What to do about those faulty hotels

There are legal options available to paying guests who are unhappy with their accommodation, says Richard Godden

Not all hotels are as chaotic as Fawlty Towers, pictured, but those that are can be pursued for redress. Picture: BBC

We are all familiar with the experience of arriving at our fabulous holiday hotel, only to find it does not look much like the brochure. Some of you will have had such an experience this summer.

Inevitably this leads to guests posting on various websites, but invariably TripAdvisor, that having booked what they thought was a four or five-star hotel for a short break or holiday (or wedding reception), they discovered to their horror that the hotel, though it might have been the last word in 1965, now resembles a dilapidated high-rise block of flats ripe for controlled explosion.

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So what legal options are available to paying guests who feel unhappy and short-changed by hotel or other holiday accommodation?

Many people will have booked through tour operators, in which case there may be a remedy against them. Under the Package Travel, Package Holidays, and Package Tour Regulations 1992, suppliers are liable directly to the customer for the proper performance of the items in the package. They are not allowed to describe it in a misleading way, and if they do they are liable to compensate the consumer for any losses suffered in consequence.

For online bookings, the first step would be to establish whether there might be an old-fashioned breach of contract. If the contract expressly states buyers will get a service they ultimately do not receive, they might have a claim. But in many cases, the agreement between holidaymaker and hotel will say nothing much about the standard of accommodation, and the real grumble will be about misleading advertising, flattering photographs, and exaggerated marketing claims.

At this stage the Consumer Protection from Unfair Trading Regulations 2008 are worth looking at. These state that unfair commercial practices (any act or omission, including advertising and marketing directly connected with the sale of a product to consumers, whether occurring before, during or after a commercial transaction) by a trader are prohibited.

A commercial practice is unfair if it contravenes the requirements of professional diligence, and materially distorts or is likely to materially distort the economic behaviour of the average consumer with regard to the product.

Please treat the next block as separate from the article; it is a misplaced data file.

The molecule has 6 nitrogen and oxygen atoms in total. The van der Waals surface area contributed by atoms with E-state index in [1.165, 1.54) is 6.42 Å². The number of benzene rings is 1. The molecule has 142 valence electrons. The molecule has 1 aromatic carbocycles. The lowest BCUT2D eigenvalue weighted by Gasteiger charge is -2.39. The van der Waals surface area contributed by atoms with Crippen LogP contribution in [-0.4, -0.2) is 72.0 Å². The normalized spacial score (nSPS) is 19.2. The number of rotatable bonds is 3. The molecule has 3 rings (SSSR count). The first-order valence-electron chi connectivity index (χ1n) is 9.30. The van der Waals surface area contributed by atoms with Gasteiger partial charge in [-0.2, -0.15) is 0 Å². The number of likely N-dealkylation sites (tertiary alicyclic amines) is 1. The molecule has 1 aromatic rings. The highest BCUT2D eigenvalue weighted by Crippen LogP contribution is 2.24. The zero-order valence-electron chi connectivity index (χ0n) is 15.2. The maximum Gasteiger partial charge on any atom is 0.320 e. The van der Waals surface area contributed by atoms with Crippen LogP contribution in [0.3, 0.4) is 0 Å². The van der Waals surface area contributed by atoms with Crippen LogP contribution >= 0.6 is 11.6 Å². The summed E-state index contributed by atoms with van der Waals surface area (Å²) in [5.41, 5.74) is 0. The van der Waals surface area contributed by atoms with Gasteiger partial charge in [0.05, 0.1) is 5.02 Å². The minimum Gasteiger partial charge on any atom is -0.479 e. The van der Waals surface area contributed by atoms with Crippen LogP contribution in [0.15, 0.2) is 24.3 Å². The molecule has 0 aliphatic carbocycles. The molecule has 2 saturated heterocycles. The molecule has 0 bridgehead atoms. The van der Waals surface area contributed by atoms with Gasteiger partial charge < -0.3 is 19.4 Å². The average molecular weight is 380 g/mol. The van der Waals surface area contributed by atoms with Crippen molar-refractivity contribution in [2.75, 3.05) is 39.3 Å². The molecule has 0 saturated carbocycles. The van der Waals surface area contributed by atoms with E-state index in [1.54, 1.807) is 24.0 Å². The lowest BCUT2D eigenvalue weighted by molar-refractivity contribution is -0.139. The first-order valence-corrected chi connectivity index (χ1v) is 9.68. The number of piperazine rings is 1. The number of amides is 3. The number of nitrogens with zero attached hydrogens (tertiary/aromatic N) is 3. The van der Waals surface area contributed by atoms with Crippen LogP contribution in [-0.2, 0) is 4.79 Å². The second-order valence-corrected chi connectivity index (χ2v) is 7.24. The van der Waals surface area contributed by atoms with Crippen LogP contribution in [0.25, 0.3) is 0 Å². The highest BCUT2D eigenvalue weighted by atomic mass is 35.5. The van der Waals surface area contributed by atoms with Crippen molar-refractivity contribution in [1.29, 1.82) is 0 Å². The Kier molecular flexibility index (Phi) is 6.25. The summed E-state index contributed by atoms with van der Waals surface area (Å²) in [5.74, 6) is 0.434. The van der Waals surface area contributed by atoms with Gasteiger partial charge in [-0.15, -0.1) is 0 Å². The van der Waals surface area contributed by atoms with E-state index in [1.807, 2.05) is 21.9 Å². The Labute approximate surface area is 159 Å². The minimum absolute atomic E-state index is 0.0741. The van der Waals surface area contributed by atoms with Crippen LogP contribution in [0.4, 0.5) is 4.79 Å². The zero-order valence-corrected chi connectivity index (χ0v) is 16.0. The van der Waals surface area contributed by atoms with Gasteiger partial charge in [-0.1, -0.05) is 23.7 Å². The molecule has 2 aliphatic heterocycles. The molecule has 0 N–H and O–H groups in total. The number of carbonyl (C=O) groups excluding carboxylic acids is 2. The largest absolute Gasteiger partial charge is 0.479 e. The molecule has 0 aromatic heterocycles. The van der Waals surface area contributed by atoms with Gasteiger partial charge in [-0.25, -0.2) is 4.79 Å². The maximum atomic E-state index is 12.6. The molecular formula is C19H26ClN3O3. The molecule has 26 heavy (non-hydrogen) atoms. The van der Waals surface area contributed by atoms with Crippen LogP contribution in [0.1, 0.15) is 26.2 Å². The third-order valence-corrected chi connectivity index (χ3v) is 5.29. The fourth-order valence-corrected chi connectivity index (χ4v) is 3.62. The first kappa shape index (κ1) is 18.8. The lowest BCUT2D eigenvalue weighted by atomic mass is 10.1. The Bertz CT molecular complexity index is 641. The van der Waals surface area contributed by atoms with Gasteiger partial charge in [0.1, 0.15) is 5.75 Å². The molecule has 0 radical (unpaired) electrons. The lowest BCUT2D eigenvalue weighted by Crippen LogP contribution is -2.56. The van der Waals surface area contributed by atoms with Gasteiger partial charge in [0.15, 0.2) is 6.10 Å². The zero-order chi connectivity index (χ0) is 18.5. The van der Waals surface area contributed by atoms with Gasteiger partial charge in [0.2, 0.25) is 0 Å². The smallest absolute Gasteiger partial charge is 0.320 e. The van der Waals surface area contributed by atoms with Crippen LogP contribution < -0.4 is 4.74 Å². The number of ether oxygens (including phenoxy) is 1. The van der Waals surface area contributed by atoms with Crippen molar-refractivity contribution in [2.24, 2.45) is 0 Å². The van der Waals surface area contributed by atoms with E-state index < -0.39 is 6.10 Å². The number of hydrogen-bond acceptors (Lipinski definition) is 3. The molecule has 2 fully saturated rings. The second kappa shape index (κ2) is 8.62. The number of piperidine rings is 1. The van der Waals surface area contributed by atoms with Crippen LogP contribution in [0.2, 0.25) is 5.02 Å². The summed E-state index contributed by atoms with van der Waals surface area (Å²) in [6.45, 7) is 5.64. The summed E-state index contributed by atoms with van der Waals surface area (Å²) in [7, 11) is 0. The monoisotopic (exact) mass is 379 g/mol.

“Professional diligence” means the standard of care a trader may reasonably be expected to exercise towards consumers, in accordance with honest market practice and good faith. “Materially distort the economic behaviour” means to impair the average consumer’s ability to make an informed decision, thereby causing him to take a decision that he would not otherwise have taken.

Consequently, if a hotel sells a purportedly luxury package which the management knows – or ought to know – is not going to be provided, it is reasonable to say this is lacking in good faith and distorts the buyer’s behaviour, by building up expectations which are not going to be fulfilled.

A commercial practice is also unfair if it is a misleading action – for instance, where a hotel provides false information in relation to the main characteristics of the accommodation, and so causes customers to buy holidays they would not otherwise have bought. For example, if a hotel advertisement or website makes positive statements about sea views, short walks to the beach, easy access to local shopping, etc, while knowing the reality is otherwise, it might be in breach of this regulation.

However, highly-coloured and fanciful language hotels might use about their luxuriousness, exclusivity, romantic locations or fine dining might not be considered by the courts to be clear enough to amount to a misleading action.

Omissions about the main characteristics of the product may also be a breach of the regulations.

There are certain remedies open to unhappy customers, but only when talking about a misleading action as described above. If customers can show the misleading action was a significant factor in their decision to enter into the contract, they have a right to a discount (a) if the prohibited practice was more than minor, of 25 per cent; (b) if significant, 50 per cent; (c) if serious, 75 per cent; and (d) if very serious, 100 per cent.

If customers have paid more than £5,000, the relevant percentage is the percentage difference between what the product was actually worth and the amount they actually paid. As to the extra cost of seeking alternative accommodation, customers can claim financial losses which wouldn’t have been incurred had the prohibited practice not taken place. However, I’d be surprised if claimants would get all their money back and also the entire cost of the alternative accommodation, since this would effectively mean a free holiday.

The 2008 Regulations are essentially European law put into British form. All EU countries have been under a duty to introduce similar rules, so if the holiday has been in the EU, the regulations, or something very similar, will apply.

Richard Godden is a partner with Blackadders: www.blackadders.co.uk